The purpose of portfolio insurance is to "insure" a minimum value for a stock portfolio in a falling market, while also allowing participation in a rising market. For instance, a portfolio insurer might buy a "put" option on the S&P 500, giving him the right to sell the index at a predetermined level. If the index falls below that level, the insurer "exercises" or sells the put. The profit on the put offsets some or all of the decline in the value of the stocks the insurer holds. If stocks in the index rise, all the insurer loses is what he paid for the put.

Another technique, called dynamic hedging, can be mathematically equivalent to buying a put option. In a dynamic hedging strategy a fund manager sells stocks as prices fall and buys stocks as prices rise. By one view dynamic hedging or portfolio insurance can increase volatility because both create extra selling pressure when prices fall and extra buying pressure when prices rise.

But two factors mitigate the effect of program trading on price volatility, whether the trading is for duration averaging or portfolio insurance. First, neither strategy is based on fundamental information regarding stock prices. If prices fall purely because of portfolio insurance trading, they have fallen below their "fundamental" level, and buying by other investors then becomes profitable. The same is true for any price movement engendered by a non-information-based trade. Second, duration averaging and portfolio insurance strategies are generally cheaper to implement using the futures and options markets rather than through program trades of the stocks themselves.

That brings us to index arbitrage between the stock market and the futures and options markets, which is the most controversial form of program trading. Because the financial products sold in the futures and options markets are derived from an underlying cash product—in this case stocks—their prices are mathematically related. This mathematical relation is no more mysterious than the relation between the price of a six-pack of root beer and the price of a single can. When one price falls relative to its mathematical relation to the other, index arbitragers can buy the cheaper product, sell the other one, and lock in a gain. That's what index arbitragers do whenever buying or selling by other traders causes futures or options prices to move too high or too low relative to underlying stock prices.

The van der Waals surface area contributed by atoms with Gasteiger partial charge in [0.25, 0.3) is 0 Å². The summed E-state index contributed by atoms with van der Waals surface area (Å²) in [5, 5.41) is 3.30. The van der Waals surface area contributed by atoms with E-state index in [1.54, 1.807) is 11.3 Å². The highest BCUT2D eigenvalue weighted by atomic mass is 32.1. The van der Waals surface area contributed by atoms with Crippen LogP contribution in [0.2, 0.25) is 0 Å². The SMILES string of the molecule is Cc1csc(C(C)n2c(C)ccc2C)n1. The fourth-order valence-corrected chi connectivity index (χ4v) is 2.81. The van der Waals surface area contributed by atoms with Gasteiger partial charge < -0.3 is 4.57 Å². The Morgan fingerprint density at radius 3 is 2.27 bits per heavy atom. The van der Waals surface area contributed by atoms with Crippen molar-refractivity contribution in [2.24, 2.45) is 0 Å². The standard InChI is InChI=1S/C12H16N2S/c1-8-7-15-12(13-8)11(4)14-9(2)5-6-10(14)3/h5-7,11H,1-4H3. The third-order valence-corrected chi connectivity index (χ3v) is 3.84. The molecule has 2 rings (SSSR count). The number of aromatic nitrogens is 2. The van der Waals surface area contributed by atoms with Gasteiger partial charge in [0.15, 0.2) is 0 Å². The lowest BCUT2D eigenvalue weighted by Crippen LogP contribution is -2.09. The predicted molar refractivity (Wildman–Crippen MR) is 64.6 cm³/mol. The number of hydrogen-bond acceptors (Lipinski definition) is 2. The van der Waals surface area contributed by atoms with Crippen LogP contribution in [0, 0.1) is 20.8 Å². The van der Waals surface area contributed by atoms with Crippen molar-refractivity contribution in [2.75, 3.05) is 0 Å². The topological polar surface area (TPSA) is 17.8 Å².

Thus, index arbitrage trading acts as a messenger, bringing the information impounded in prices from the futures market to the stock market. Suppose that prices are in a stable equilibrium, and the price of a futures contract is at its fair value in relation to stock prices. Now suppose there is good news about the economy. The news will be transmitted to the markets by buying in both the stock and futures markets, and prices will rise in both markets. For several reasons prices usually move faster in the futures market than in the stock market, so the futures price rises above its fair-value relation to the stock index. Enter index arbitrage, selling what has become relatively expensive—futures—and buying what has become relatively cheap—stocks. The effect is to bring prices back to their fair-value relation at the new, higher level caused by the good news. Thinking just about the stock side of the arbitrage, the program buy order was triggered by the price discrepancy, with index arbitragers not necessarily knowing or caring what caused prices to move. But the effect of the buy order was to transfer the news in futures prices to the stock market.

Any complexity in this arbitrage strategy is purely due to unfamiliarity with the products involved. In fact, arbitrage is no big deal; everyone does it every day. Suppose you are standing in a long line at McDonald's and see a short line next to you. You quickly switch lines, "selling" the long line and "buying" the short one. When you do, the long line gets shorter and the short line gets longer. That's arbitrage: you get a gain for no pain while equalizing prices—or the length of lines.

Now suppose one line is next to the door, so people step naturally to that line first. When a busload of hungry travelers arrives, the door line gets longer before people realize they can save time by switching to the less accessible line. The travelers get their orders filled faster (liquidity is higher) if McDonald's allows line switching (arbitrage) from the door line (the futures market) to the short line (the stock market). In this analogy the futures market is the door line because prices move faster there; the door line lengthens first.